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The inside dimensions of a box that is cubic is 12.7 cm on each edge with an uncertainty of 0.3 cm.

  1. What is the volume of the box?
  2. What do you estimate to be the uncertainty in the calculated volume?

The first part is simple enough. To obtain volume of the box: $(\pu{12.7 cm})^3 = \pu{2.05E3 cm^3}$

Now for the second part, "estimate the uncertainty in the calculated volume?" – I would imagine that because the uncertainty is $\rm\pm0.3\ cm$ on each side the uncertainty in the volume of the box would be $\rm\pm(0.3)^3 = \pm0.027\ cm^3$? The textbook gives $\rm\pm0.60\times10^3\ cm^3$. I am (excuse the pun) uncertain of how they have reached this answer.

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    $\begingroup$ I don't think that the textbook answer is correct. The largest possible volume would be 13*13*13= 2197cm, while the smallest possible volume would be: 12.4*12.4*12.4=1907cm. The difference between the largest and the smallest volume is 290cm. The uncertainty can't be bigger than the difference between the two extremes (it should be 145cm). $\endgroup$
    – EJC
    Sep 22 '15 at 17:10
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The volume $V$ can be calculated from the length $x$, width $y$, and height $z$.

$$\begin{align} V&=x\cdot y\cdot z\tag1\\[6pt] &=12.7\ \mathrm{cm}\times12.7\ \mathrm{cm}\times 12.7\ \mathrm{cm}\tag2\\[6pt] &=2048.383\ \mathrm{cm^3}\tag3 \end{align}$$

If we assume that the uncertainties of length $x$, width $y$, and height $z$ are not correlated (which is not necessarily true when the same ruler was used to measure length, width, and height), i.e. their correlation coefficient is $\rho=0$, the relative uncertainty of the volume may be estimated as

$$\begin{align} \left(\frac{u(V)}{V}\right)^2&=\left(\frac{u(x)}{x}\right)^2+\left(\frac{u(y)}{y}\right)^2+\left(\frac{u(z)}{z}\right)^2\tag4\\[6pt] \frac{u(V)}{V}&=\sqrt{\left(\frac{u(x)}{x}\right)^2+\left(\frac{u(y)}{y}\right)^2+\left(\frac{u(z)}{z}\right)^2}\tag5 \end{align}$$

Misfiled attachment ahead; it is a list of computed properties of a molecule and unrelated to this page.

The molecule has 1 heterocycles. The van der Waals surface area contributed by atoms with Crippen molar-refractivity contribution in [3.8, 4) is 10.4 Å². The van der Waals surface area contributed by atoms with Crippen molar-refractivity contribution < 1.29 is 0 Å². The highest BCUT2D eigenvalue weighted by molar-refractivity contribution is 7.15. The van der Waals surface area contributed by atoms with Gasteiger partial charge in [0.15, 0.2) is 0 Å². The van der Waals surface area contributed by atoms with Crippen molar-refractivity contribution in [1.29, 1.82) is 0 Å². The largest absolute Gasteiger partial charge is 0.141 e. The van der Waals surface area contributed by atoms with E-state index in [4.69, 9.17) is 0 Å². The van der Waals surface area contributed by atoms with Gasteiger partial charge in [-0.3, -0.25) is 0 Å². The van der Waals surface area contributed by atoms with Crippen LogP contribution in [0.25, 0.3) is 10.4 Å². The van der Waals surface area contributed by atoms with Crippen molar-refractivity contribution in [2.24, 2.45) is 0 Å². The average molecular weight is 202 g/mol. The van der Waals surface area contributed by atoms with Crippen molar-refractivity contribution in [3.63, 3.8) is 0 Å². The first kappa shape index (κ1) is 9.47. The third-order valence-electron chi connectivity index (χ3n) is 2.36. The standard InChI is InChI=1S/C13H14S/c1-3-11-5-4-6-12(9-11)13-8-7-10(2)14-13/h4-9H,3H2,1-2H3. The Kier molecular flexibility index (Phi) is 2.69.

Thus, the absolute uncertainty of the volume is

$$\begin{align} u(V)&=\sqrt{\left(\frac{u(x)}{x}\right)^2+\left(\frac{u(y)}{y}\right)^2+\left(\frac{u(z)}{z}\right)^2}\cdot V\tag6\\[6pt] &=\sqrt{\left(\frac{u(x)}{x}\right)^2+\left(\frac{u(y)}{y}\right)^2+\left(\frac{u(z)}{z}\right)^2}\cdot x\cdot y\cdot z\tag7\\[6pt] &=\sqrt{\left(\frac{0.3\ \mathrm{cm}}{12.7\ \mathrm{cm}}\right)^2+\left(\frac{0.3\ \mathrm{cm}}{12.7\ \mathrm{cm}}\right)^2+\left(\frac{0.3\ \mathrm{cm}}{12.7\ \mathrm{cm}}\right)^2}\times12.7\ \mathrm{cm}\times12.7\ \mathrm{cm}\times12.7\ \mathrm{cm}\tag8\\[6pt] &=83.809\ \mathrm{cm^3}\tag9 \end{align}$$

Note that the same result may be obtained using the general formula

$$\begin{align} u(V)&=\sqrt{\left(\frac{\partial V}{\partial x}\right)^2\cdot u^2(x)+\left(\frac{\partial V}{\partial y}\right)^2\cdot u^2(y)+\left(\frac{\partial V}{\partial z}\right)^2\cdot u^2(z)}\tag{10}\\[6pt] &=\sqrt{\left(y\cdot z\right)^2\cdot u^2(x)+\left(x\cdot z\right)^2\cdot u^2(y)+\left(x\cdot y\right)^2\cdot u^2(z)}\tag{11}\\[6pt] &=\sqrt{\left(12.7\ \mathrm{cm}\times12.7\ \mathrm{cm}\right)^2\times\left(0.3\ \mathrm{cm}\right)^2+\left(12.7\ \mathrm{cm}\times12.7\ \mathrm{cm}\right)^2\times\left(0.3\ \mathrm{cm}\right)^2\\+\left(12.7\ \mathrm{cm}\times12.7\ \mathrm{cm}\right)^2\times\left(0.3\ \mathrm{cm}\right)^2}\tag{12}\\[6pt] &= 83.809\ \mathrm{cm^3}\tag{13} \end{align}$$

However, if we have to assume that the uncertainties of length $x$, width $y$, and height $z$ are correlated, i.e. their correlation coefficient is $\rho=1$, then the equation for the estimate of the relative uncertainty of the volume simplifies to

$$\frac{u(V)}{V}=\frac{u(x)}{x}+\frac{u(y)}{y}+\frac{u(z)}{z}\tag{14}$$

and the absolute uncertainty of the volume is

$$\begin{align} u(V)&=\left(\frac{u(x)}{x}+\frac{u(y)}{y}+\frac{u(z)}{z}\right)\cdot V\tag{15}\\[6pt] &=\left(\frac{u(x)}{x}+\frac{u(y)}{y}+\frac{u(z)}{z}\right)\cdot x\cdot y\cdot z\tag{16}\\[6pt] &=\left(\frac{0.3\ \mathrm{cm}}{12.7\ \mathrm{cm}}+\frac{0.3\ \mathrm{cm}}{12.7\ \mathrm{cm}}+\frac{0.3\ \mathrm{cm}}{12.7\ \mathrm{cm}}\right)\times12.7\ \mathrm{cm}\times12.7\ \mathrm{cm}\times12.7\ \mathrm{cm}\tag{17}\\[6pt] &=145.161\ \mathrm{cm^3}\tag{18} \end{align}$$

Note that the same result may be obtained using the general formula

$$\begin{align} u(V)&=\frac{\partial V}{\partial x}\cdot u(x)+\frac{\partial V}{\partial y}\cdot u(y)+\frac{\partial V}{\partial z}\cdot u(z)\tag{19}\\[6pt] &=y\cdot z\cdot u(x)+x\cdot z\cdot u(y)+ x\cdot y\cdot u(z)\tag{20}\\[6pt] &=12.7\ \mathrm{cm}\times12.7\ \mathrm{cm}\times0.3\ \mathrm{cm}+12.7\ \mathrm{cm}\times12.7\ \mathrm{cm}\times0.3\ \mathrm{cm}\\ &\hphantom{={}}+12.7\ \mathrm{cm}\times12.7\ \mathrm{cm}\times0.3\ \mathrm{cm}\tag{21}\\[6pt] &=145.161\ \mathrm{cm^3}\tag{22} \end{align}$$

The numerical values of an estimate $y$ and its standard uncertainty $u(y)$ should not be given with an excessive number of digits. It usually suffices to quote $u(y)$ to at most two significant digits, although in some cases it may be necessary to retain additional digits to avoid round-off errors in subsequent calculations. Thus, the result for the volume $V$ according to $\text{(3)}$ and its standard uncertainty $u(V)$ according to $\text{(9)}$ or $\text{(13)}$ may be expressed as

$$V=\left(2048\pm84\right)\ \mathrm{cm^3}\tag{23}$$

or

$$V=2048(84)\ \mathrm{cm^3}\tag{24}$$

Using the uncertainty according to $\text{(18)}$ or $\text{(22)}$, the result may be expressed as

$$V=\left(2.05\pm0.15\right)\times10^3\ \mathrm{cm^3}\tag{25}$$

or

$$V=2.05(15)\times10^3\ \mathrm{cm^3}\tag{26}$$

(According to various international standards, the ± format should be avoided.)

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